indicate that the candidate on the right won the election. [Photos in (A): 
Capitol Advantage] [View Larger Version of this Image (48K GIF file)] As shown 
in Table 1, the candidate who was perceived as more competent won in 71.6% of 
the Senate races and in 66.8% of the House races (13). Although the data for 
the 2004 elections were collected before the actual elections (14), there were 
no differences between the accuracy of the prospective predictions for these 
elections and the accuracy of the retrospective predictions for the 2000 and 
2002 elections (15). Inferences of competence not only predicted the winner but 
also were linearly related to the margin of victory. To model the relation 
between inferred competence and actual votes, we computed for each race the 
difference in the proportion of votes (16). As shown in Fig. 1B, competence 
judgments were positively correlated with the differences in votes between the 
candidates for Senate [r(95) = 0.44, P < 0.001] (17, 18). Similarly, the 
correlation was 0.37 (P < 0.001) for the 2002 House races and 0.44 (P < 0.001) 
for the 2004 races. Across 2002 and 2004, the correlation was 0.40 (P < 0.001).

Table 1. Percentage of correctly predicted races for the U.S. Senate and House 
of Representatives as a function of the perceived competence of the candidates. 
The percentages indicate the races in which the candidate who was perceived as 
more competent won the race. The [{chi}] 2 statistic tests the proportion of 
correctly predicted races against the chance level of 50%.
Election   Correctly predicted   [{chi}] 2
U.S. Senate
2000 (n = 30)   73.3%   6.53 (P < 0.011)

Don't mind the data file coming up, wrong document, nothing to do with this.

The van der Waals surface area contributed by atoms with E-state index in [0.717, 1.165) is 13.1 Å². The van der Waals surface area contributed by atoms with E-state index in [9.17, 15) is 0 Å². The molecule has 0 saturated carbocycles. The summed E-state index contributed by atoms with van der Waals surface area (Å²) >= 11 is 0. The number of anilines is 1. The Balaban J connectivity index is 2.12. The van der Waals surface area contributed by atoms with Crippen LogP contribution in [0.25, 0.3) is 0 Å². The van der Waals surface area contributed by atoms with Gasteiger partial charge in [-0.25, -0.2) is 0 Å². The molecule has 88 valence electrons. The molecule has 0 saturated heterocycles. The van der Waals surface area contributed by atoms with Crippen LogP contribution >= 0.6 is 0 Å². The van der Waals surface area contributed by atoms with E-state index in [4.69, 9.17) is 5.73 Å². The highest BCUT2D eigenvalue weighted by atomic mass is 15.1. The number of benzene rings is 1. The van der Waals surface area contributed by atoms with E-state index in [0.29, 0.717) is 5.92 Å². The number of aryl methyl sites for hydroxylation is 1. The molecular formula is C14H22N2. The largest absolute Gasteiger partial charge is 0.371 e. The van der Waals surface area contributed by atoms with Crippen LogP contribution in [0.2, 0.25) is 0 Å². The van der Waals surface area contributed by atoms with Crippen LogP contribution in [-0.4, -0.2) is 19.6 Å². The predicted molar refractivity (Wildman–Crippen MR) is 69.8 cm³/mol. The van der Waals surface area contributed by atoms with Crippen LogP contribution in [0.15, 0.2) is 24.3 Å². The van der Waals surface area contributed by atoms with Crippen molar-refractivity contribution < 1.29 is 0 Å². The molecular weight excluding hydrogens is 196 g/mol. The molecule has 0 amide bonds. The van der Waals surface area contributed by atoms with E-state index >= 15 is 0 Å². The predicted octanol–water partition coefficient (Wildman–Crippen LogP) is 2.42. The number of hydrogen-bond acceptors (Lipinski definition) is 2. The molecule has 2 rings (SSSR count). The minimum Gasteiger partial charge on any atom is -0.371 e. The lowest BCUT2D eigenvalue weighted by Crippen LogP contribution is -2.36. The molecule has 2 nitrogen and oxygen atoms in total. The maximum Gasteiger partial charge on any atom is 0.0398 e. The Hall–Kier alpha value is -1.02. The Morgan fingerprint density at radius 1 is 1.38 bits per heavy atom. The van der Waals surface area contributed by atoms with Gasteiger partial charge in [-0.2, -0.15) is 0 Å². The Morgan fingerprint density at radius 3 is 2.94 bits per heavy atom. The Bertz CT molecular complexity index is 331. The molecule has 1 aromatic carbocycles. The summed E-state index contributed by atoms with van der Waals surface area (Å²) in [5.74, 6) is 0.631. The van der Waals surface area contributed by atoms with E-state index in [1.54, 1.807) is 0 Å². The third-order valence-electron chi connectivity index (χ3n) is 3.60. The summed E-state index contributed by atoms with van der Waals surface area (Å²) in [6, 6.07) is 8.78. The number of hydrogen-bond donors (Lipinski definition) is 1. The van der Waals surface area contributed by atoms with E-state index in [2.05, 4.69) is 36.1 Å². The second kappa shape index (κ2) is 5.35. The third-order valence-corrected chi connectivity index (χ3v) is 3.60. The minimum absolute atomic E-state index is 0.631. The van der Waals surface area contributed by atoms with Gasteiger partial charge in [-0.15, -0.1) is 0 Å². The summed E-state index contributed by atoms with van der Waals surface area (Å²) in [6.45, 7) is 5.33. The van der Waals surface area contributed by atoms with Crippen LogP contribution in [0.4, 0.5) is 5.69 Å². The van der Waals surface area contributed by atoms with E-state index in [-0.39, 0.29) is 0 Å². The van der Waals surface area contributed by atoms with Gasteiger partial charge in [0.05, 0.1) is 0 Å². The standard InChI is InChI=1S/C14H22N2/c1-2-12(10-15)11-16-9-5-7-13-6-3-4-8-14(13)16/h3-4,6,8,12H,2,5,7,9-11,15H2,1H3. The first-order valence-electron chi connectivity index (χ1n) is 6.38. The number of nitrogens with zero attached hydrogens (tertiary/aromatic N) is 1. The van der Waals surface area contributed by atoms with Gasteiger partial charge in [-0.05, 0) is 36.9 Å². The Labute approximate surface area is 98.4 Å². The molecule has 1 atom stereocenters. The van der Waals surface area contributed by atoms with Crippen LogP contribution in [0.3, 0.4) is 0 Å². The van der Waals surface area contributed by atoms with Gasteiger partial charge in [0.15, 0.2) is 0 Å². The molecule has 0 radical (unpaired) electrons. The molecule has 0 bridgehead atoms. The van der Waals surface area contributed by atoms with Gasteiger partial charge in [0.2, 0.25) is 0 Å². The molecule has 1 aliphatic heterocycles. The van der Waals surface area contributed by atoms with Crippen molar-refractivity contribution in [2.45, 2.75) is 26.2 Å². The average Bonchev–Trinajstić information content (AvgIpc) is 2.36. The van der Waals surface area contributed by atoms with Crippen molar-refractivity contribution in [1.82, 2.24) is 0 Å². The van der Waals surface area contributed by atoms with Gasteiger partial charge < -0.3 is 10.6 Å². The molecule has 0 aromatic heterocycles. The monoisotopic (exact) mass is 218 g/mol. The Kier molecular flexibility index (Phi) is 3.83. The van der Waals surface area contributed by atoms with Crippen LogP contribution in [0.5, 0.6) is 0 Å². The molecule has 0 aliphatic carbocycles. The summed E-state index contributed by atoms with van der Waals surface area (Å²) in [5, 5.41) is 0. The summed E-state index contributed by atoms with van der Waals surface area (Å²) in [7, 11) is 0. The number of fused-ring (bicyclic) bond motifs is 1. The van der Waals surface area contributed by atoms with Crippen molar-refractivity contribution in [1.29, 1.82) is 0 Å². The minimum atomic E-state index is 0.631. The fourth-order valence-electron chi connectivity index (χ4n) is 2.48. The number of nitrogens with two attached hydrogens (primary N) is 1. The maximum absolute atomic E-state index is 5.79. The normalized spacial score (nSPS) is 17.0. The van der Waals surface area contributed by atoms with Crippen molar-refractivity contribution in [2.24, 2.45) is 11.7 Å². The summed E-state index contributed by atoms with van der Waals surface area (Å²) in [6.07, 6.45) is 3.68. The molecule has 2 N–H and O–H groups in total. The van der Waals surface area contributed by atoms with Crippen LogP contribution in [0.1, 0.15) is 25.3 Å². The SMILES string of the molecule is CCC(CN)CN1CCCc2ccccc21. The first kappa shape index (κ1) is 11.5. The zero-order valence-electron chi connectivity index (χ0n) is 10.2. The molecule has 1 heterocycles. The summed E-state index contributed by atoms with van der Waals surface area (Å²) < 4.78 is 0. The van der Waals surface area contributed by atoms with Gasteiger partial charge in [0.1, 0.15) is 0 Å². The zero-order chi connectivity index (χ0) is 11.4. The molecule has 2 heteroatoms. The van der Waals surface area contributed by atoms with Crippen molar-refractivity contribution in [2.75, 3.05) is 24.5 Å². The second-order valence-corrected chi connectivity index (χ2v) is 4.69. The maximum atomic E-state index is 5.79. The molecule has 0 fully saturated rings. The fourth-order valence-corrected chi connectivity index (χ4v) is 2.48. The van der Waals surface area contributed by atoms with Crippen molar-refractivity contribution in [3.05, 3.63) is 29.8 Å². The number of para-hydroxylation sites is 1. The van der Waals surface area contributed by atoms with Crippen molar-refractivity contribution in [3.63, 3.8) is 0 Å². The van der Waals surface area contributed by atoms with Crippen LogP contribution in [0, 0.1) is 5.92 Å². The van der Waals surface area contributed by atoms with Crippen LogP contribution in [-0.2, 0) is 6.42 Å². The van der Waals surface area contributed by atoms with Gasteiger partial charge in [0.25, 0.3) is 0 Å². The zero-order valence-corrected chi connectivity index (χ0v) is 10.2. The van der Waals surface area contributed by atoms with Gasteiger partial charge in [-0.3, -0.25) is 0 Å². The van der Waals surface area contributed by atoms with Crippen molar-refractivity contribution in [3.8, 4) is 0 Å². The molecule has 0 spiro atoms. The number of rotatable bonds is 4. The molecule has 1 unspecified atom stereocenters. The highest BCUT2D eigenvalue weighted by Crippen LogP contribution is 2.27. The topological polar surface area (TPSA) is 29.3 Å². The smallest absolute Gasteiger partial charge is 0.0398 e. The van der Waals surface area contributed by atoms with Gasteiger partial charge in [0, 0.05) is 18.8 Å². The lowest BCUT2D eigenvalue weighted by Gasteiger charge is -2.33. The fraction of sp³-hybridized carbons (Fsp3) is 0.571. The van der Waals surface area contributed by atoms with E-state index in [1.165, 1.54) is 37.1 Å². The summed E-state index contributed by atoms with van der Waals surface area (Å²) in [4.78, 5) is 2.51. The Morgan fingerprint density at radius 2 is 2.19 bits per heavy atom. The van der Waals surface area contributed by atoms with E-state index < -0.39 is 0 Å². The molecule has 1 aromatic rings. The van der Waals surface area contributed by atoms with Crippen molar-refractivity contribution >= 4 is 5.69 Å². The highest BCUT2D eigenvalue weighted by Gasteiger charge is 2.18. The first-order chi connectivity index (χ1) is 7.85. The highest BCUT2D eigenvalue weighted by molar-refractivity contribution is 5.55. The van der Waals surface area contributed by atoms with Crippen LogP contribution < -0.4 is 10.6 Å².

2002 (n = 33)   72.7%   6.82 (P < 0.009)
2004 (n = 32)   68.8%   4.50 (P < 0.034)
Total (n = 95)   71.6%   17.70 (P < 0.001)
U.S. House of Representatives
2002 (n = 321)   66.0%   33.05 (P < 0.001)
2004 (n = 279)   67.7%   35.13 (P < 0.001)
Total (n = 600)
68.01 (P < 0.001)

In the previous studies, there were no time constraints on the participants' 
judgments. However, system 1 processes are fast and efficient. Thus, minimal 
time exposure to the faces should be sufficient for participants to make 
inferences of competence. We conducted an experiment in which 40 participants 
(19) were exposed to the faces of the candidates for 1 s (per pair of faces) 
and were then asked to make a competence judgment. The average response time 
for the judgment was about 1 s (mean = 1051.60 ms, SD = 135.59). These rapid 
judgments based on minimal time exposure to faces predicted 67.6% of the actual 
Senate races (P < 0.004) (20). The correlation between competence judgments and 
differences in votes was 0.46 (P < 0.001).

The findings show that 1-s judgments of competence suffice to predict the 
outcomes of actual elections, but perhaps people are making global inferences 
of likability rather than specific inferences of competence. To address this 
alternative hypothesis, we asked participants to make judgments on seven 
different trait dimensions: competence, intelligence, leadership, honesty, 
trustworthiness, charisma, and likability (21). From a simple halo-effect 
perspective (22), participants should evaluate the candidates in the same 
manner across traits. However, the trait judgments were highly differentiated. 
Factor analysis showed that the judgments clustered in three distinctive 
factors: competence (competence, intelligence, leadership), trust (honesty, 
trustworthiness), and likability (charisma, likability), each accounting for 
more than 30% of the variance in the data (table S1). More important, only the